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On September 12, 2021, the Zabu Finance project, hosted on the Avalanche blockchain, fell victim to a flashloan attack.
The attacker exploited vulnerabilities in the project’s smart contracts to steal approximately $3.2 million worth of ZABU tokens. This incident marked the first DeFi hack on the Avalanche network. This report provides a detailed analysis of the hack and its underlying mechanisms.
The Attack Flow
The attacker (0x9ed2D048e90CfFa5e4A778678CBc3acb8A3Abf86) orchestrated the hack by following a series of steps:
Creation of Attack Contracts:
- Attack Contract 1:
- Attack Contract 2:
The attacker initiated a swap of WAVAX tokens into SPORE tokens
Attack Contract 1 on the Pangolin decentralized exchange.
Deposit to ZABUFarm:
The obtained SPORE tokens were deposited into the ZABUFarm (0xf61b4f980A1F34B55BBF3b2Ef28213Efcc6248C4) contract, preparing for the acquisition of ZABU token rewards.
To further manipulate the system, the attacker borrowed additional SPORE tokens from Pangolin using `Attack Contract 2`.
The attacker used the borrowed SPORE tokens to conduct a series of `deposit/withdraw` operations within the ZABUFarm contract.
Here, they exploited a critical vulnerability where:
- The SPORE tokens incur a fee during transfers, which is charged in the SPORE contract.
- The ZABUFarm contract incorrectly recorded the number of tokens staked by users without considering the fee charged during transfers.
- When users withdrew their stakes, the contract credited them with the full amount initially staked, disregarding the fee.
- This discrepancy allowed the attacker to withdraw more tokens than they had actually staked.
Transaction hash of staking operation:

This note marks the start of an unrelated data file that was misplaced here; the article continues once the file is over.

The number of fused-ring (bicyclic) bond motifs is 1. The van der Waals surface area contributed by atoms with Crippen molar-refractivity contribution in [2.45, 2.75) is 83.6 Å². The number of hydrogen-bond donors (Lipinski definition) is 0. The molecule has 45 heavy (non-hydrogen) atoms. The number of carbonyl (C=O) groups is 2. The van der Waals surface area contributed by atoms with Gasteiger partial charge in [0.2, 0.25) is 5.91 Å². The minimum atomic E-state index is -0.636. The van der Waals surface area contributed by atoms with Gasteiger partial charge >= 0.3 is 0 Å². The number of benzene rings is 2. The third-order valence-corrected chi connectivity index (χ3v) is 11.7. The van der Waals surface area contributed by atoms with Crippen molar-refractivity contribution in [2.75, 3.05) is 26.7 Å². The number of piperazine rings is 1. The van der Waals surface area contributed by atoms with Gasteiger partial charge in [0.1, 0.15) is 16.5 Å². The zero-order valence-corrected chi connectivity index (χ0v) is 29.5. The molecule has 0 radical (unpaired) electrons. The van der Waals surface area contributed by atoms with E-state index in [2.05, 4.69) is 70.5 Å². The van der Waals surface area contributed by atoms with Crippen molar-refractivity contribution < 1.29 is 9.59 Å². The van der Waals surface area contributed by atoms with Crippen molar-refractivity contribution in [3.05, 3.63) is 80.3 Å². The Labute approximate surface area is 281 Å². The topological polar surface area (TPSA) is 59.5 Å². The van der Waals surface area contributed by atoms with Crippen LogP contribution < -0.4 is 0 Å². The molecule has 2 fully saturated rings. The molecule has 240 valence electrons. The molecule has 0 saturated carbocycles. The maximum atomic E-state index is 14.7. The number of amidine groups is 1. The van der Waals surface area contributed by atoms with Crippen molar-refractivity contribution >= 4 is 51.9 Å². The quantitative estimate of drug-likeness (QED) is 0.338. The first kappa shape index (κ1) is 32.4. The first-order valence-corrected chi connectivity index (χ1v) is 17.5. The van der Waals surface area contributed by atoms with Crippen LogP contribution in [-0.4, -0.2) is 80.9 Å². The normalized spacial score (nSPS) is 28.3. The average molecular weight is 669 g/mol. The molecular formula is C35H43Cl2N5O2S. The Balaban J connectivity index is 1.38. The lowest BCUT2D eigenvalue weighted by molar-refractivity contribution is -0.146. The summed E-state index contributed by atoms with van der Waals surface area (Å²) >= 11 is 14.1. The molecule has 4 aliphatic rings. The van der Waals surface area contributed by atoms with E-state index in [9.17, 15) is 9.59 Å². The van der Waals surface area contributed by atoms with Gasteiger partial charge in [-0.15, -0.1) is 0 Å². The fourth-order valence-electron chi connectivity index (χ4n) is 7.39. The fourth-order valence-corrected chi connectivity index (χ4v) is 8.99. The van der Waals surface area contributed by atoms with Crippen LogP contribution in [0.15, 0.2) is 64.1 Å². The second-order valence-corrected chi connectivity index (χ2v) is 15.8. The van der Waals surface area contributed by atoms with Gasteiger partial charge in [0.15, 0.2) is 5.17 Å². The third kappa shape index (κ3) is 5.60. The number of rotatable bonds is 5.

Transaction hash of the attack:
Transaction hash of the profitable transaction where the attacker sold ZABU tokens:
By exploiting this discrepancy in the ZABUFarm contract, the attacker continuously drained the SPORE tokens’ balance within the contract to a significantly low value.
The ZABUFarm contract calculates staking rewards based on the ratio of accumulated block rewards to the number of staked SPORE tokens. As the total number of SPORE tokens in the contract approached zero due to the attacker’s manipulations, the staking reward calculation resulted in an extremely high reward value.
Token Reward Acquisition:
Taking advantage of the inflated reward pool, the attacker acquired a substantial amount of ZABU tokens through
Attack Contract 1 in the ZABUFarm.
Finally, the attacker proceeded to sell the acquired ZABU tokens, thereby profiting from the hack.
Root Cause Analysis
The primary cause of this attack can be attributed to the incompatibility between Zabu Finance’s staking model and the SPORE tokens’ deflationary mechanism, which charges fees during transfers.
This issue is not unique to Zabu Finance, as similar attacks have occurred in the DeFi space.
Learnings from the Hack
The Zabu Finance hack underscores several important lessons for DeFi projects:
- Smart Contract Audits: DeFi projects should undergo comprehensive smart contract audits by reputable firms to identify vulnerabilities and ensure the security of their code.
- Compatibility with Deflationary Tokens: Projects that use deflationary tokens, which charge fees on transfers, must be cautious and adapt their contracts to account for these fees accurately. Recording the actual token changes in the contract before and after transfers, rather than relying solely on the number of staked tokens, is crucial.
- Monitoring DeFi Ecosystem: Projects should actively monitor the DeFi ecosystem for similar vulnerabilities and attacks, learning from the experiences of others. The PolyYeld Finance attack in July 2021, which shared similarities with this incident, serves as a clear example of the importance of such vigilance.
The Zabu Finance hack is a stark reminder of the evolving threat landscape in the DeFi space. Proactive security measures, constant vigilance, and adherence to best practices are paramount to ensuring the safety and integrity of decentralized finance projects.